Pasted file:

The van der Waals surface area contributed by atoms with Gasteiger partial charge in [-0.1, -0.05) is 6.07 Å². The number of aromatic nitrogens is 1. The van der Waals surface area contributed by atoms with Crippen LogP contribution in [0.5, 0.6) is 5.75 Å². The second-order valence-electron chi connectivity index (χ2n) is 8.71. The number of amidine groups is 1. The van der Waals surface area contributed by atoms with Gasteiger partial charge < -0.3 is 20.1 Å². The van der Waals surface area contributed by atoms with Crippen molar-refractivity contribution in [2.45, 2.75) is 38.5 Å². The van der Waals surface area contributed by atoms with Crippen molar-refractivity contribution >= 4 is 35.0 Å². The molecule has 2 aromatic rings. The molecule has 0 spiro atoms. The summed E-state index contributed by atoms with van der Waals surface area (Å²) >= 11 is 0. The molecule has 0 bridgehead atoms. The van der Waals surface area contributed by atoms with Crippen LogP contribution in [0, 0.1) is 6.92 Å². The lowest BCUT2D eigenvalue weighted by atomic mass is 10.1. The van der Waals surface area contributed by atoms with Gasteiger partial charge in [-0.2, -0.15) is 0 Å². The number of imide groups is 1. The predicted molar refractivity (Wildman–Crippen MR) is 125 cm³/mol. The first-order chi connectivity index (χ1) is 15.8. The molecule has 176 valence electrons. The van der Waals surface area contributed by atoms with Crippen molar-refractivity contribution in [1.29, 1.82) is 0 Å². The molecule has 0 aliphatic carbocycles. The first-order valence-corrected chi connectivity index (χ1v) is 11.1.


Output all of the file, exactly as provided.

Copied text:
The van der Waals surface area contributed by atoms with Gasteiger partial charge in [-0.1, -0.05) is 6.07 Å². The number of aromatic nitrogens is 1. The van der Waals surface area contributed by atoms with Crippen LogP contribution in [0.5, 0.6) is 5.75 Å². The second-order valence-electron chi connectivity index (χ2n) is 8.71. The number of amidine groups is 1. The van der Waals surface area contributed by atoms with Gasteiger partial charge < -0.3 is 20.1 Å². The van der Waals surface area contributed by atoms with Crippen molar-refractivity contribution in [2.45, 2.75) is 38.5 Å². The van der Waals surface area contributed by atoms with Crippen molar-refractivity contribution >= 4 is 35.0 Å². The molecule has 2 aromatic rings. The molecule has 0 spiro atoms. The summed E-state index contributed by atoms with van der Waals surface area (Å²) >= 11 is 0. The molecule has 0 bridgehead atoms. The van der Waals surface area contributed by atoms with Crippen LogP contribution in [0, 0.1) is 6.92 Å². The lowest BCUT2D eigenvalue weighted by atomic mass is 10.1. The van der Waals surface area contributed by atoms with Gasteiger partial charge in [-0.2, -0.15) is 0 Å². The number of imide groups is 1. The predicted molar refractivity (Wildman–Crippen MR) is 125 cm³/mol. The first-order chi connectivity index (χ1) is 15.8. The molecule has 176 valence electrons. The van der Waals surface area contributed by atoms with Crippen molar-refractivity contribution in [1.29, 1.82) is 0 Å². The molecule has 0 aliphatic carbocycles. The first-order valence-corrected chi connectivity index (χ1v) is 11.1.